Pierce Oil Corp. v. City of Hope,
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248 U.S. 498 (1919)
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U.S. Supreme Court
Pierce Oil Corp. v. City of Hope, 248 U.S. 498 (1919)
Pierce Oil Corp. v. City of Hope
Submitted January 16, 1919
Decided January 27, 1919
248 U.S. 498
A city ordinance forbidding the storage of petroleum and gasoline within 300 feet of any dwelling, beyond certain small quantities, is within the state police power.
So held where storage of those substances in tanks was necessary to a company's business of selling them, and the plant could not be moved without expense and loss of profits.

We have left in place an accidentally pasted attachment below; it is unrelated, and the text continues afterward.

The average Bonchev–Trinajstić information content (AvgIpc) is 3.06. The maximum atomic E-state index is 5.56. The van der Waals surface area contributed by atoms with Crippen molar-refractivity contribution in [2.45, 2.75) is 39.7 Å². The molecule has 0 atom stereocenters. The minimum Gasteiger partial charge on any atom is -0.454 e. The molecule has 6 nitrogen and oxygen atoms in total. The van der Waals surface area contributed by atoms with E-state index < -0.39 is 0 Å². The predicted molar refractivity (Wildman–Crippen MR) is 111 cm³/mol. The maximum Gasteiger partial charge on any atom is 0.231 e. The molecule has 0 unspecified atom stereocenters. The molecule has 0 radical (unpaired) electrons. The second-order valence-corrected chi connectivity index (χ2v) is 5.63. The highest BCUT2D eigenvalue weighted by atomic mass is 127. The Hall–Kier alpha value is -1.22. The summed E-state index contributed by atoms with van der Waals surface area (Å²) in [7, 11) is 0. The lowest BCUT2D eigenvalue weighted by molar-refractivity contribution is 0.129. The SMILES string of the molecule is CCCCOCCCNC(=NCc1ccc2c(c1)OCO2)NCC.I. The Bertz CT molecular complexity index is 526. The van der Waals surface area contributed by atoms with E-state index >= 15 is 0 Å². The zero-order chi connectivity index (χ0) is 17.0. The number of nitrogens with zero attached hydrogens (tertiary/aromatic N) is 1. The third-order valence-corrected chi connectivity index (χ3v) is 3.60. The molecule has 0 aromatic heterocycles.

The fact that the tanks were moved to their present position at the city's request did not import a contract not to require further removal for the public welfare; nor would such a contract be effective.
Where it cannot be aided by judicial notice, an averment that an ordinance is unnecessary and unreasonable is too general, and is not admitted by a demurrer.
Allegations designed to show that petroleum and gasoline were so stored as not to endanger any buildings and that explosion was impossible, though conceding the possibility of some combustion, held insufficient on demurrer to exclude the danger of explosion of which the court might take judicial notice.
127 Ark. 38 affirmed.
The case is stated in the opinion.